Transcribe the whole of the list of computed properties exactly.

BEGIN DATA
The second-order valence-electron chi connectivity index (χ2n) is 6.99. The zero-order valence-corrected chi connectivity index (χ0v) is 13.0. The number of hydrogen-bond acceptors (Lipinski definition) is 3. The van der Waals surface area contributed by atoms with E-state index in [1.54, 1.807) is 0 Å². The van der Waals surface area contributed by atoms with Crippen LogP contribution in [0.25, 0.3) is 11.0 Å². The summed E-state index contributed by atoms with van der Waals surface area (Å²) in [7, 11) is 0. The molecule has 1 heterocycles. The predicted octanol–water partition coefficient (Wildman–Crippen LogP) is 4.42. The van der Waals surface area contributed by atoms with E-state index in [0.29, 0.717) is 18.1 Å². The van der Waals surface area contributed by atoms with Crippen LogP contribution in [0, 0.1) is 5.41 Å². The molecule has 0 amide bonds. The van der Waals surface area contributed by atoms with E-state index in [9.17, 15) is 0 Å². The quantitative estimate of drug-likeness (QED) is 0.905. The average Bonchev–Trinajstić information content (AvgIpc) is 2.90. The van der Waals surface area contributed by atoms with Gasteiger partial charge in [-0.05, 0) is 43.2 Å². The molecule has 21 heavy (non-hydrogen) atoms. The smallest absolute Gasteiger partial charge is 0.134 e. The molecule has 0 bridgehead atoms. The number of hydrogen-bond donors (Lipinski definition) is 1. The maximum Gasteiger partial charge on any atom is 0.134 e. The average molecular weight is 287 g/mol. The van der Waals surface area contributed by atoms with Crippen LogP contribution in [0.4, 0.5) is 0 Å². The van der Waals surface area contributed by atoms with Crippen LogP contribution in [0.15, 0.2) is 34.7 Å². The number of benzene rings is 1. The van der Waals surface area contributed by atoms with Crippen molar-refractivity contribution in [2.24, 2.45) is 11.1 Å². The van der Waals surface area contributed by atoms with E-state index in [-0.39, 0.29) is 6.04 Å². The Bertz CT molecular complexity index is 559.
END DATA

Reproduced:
The second-order valence-electron chi connectivity index (χ2n) is 6.99. The zero-order valence-corrected chi connectivity index (χ0v) is 13.0. The number of hydrogen-bond acceptors (Lipinski definition) is 3. The van der Waals surface area contributed by atoms with E-state index in [1.54, 1.807) is 0 Å². The van der Waals surface area contributed by atoms with Crippen LogP contribution in [0.25, 0.3) is 11.0 Å². The summed E-state index contributed by atoms with van der Waals surface area (Å²) in [7, 11) is 0. The molecule has 1 heterocycles. The predicted octanol–water partition coefficient (Wildman–Crippen LogP) is 4.42. The van der Waals surface area contributed by atoms with E-state index in [0.29, 0.717) is 18.1 Å². The van der Waals surface area contributed by atoms with Crippen LogP contribution in [0, 0.1) is 5.41 Å². The molecule has 0 amide bonds. The van der Waals surface area contributed by atoms with E-state index in [9.17, 15) is 0 Å². The quantitative estimate of drug-likeness (QED) is 0.905. The average Bonchev–Trinajstić information content (AvgIpc) is 2.90. The van der Waals surface area contributed by atoms with Gasteiger partial charge in [-0.05, 0) is 43.2 Å². The molecule has 21 heavy (non-hydrogen) atoms. The smallest absolute Gasteiger partial charge is 0.134 e. The molecule has 0 bridgehead atoms. The number of hydrogen-bond donors (Lipinski definition) is 1. The maximum Gasteiger partial charge on any atom is 0.134 e. The average molecular weight is 287 g/mol. The van der Waals surface area contributed by atoms with Crippen LogP contribution in [0.4, 0.5) is 0 Å². The van der Waals surface area contributed by atoms with Crippen LogP contribution in [0.15, 0.2) is 34.7 Å². The number of benzene rings is 1. The van der Waals surface area contributed by atoms with Crippen molar-refractivity contribution in [2.24, 2.45) is 11.1 Å². The van der Waals surface area contributed by atoms with E-state index in [-0.39, 0.29) is 6.04 Å². The Bertz CT molecular complexity index is 559.